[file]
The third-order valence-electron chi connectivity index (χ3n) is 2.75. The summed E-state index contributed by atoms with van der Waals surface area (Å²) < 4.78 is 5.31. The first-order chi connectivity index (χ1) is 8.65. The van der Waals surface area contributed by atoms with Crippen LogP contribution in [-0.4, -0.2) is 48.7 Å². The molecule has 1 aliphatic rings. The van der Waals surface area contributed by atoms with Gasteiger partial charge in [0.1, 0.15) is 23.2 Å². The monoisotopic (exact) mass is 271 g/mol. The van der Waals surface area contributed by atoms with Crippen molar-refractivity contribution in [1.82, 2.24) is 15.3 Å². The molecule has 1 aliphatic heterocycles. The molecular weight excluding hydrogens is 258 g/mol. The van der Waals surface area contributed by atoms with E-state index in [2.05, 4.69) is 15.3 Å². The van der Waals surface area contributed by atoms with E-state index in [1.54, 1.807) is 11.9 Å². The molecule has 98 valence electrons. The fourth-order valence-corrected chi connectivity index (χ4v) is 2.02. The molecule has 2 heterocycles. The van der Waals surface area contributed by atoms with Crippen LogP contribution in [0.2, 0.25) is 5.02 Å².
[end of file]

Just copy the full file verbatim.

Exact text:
The third-order valence-electron chi connectivity index (χ3n) is 2.75. The summed E-state index contributed by atoms with van der Waals surface area (Å²) < 4.78 is 5.31. The first-order chi connectivity index (χ1) is 8.65. The van der Waals surface area contributed by atoms with Crippen LogP contribution in [-0.4, -0.2) is 48.7 Å². The molecule has 1 aliphatic rings. The van der Waals surface area contributed by atoms with Gasteiger partial charge in [0.1, 0.15) is 23.2 Å². The monoisotopic (exact) mass is 271 g/mol. The van der Waals surface area contributed by atoms with Crippen molar-refractivity contribution in [1.82, 2.24) is 15.3 Å². The molecule has 1 aliphatic heterocycles. The molecular weight excluding hydrogens is 258 g/mol. The van der Waals surface area contributed by atoms with E-state index in [2.05, 4.69) is 15.3 Å². The van der Waals surface area contributed by atoms with E-state index in [1.54, 1.807) is 11.9 Å². The molecule has 98 valence electrons. The fourth-order valence-corrected chi connectivity index (χ4v) is 2.02. The molecule has 2 heterocycles. The van der Waals surface area contributed by atoms with Crippen LogP contribution in [0.2, 0.25) is 5.02 Å².